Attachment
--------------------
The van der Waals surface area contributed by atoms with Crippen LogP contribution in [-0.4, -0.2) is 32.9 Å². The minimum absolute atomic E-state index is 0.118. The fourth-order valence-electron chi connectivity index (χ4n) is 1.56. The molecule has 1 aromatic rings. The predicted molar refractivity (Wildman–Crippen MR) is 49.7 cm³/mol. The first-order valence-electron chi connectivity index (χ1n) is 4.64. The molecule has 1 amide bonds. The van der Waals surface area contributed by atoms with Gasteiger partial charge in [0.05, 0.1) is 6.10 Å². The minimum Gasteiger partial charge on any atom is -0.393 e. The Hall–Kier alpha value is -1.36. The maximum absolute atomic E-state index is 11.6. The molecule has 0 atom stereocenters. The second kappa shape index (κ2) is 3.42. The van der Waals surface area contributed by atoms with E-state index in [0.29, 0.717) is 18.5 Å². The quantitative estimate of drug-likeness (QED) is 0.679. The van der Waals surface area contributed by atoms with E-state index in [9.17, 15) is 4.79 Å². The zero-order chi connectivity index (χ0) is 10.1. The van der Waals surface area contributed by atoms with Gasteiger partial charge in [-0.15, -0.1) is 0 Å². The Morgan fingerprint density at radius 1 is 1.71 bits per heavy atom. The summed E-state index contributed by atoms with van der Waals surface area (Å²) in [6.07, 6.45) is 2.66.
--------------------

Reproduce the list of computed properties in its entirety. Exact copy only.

The van der Waals surface area contributed by atoms with Crippen LogP contribution in [-0.4, -0.2) is 32.9 Å². The minimum absolute atomic E-state index is 0.118. The fourth-order valence-electron chi connectivity index (χ4n) is 1.56. The molecule has 1 aromatic rings. The predicted molar refractivity (Wildman–Crippen MR) is 49.7 cm³/mol. The first-order valence-electron chi connectivity index (χ1n) is 4.64. The molecule has 1 amide bonds. The van der Waals surface area contributed by atoms with Gasteiger partial charge in [0.05, 0.1) is 6.10 Å². The minimum Gasteiger partial charge on any atom is -0.393 e. The Hall–Kier alpha value is -1.36. The maximum absolute atomic E-state index is 11.6. The molecule has 0 atom stereocenters. The second kappa shape index (κ2) is 3.42. The van der Waals surface area contributed by atoms with E-state index in [0.29, 0.717) is 18.5 Å². The quantitative estimate of drug-likeness (QED) is 0.679. The van der Waals surface area contributed by atoms with E-state index in [9.17, 15) is 4.79 Å². The zero-order chi connectivity index (χ0) is 10.1. The van der Waals surface area contributed by atoms with Gasteiger partial charge in [-0.15, -0.1) is 0 Å². The Morgan fingerprint density at radius 1 is 1.71 bits per heavy atom. The summed E-state index contributed by atoms with van der Waals surface area (Å²) in [6.07, 6.45) is 2.66.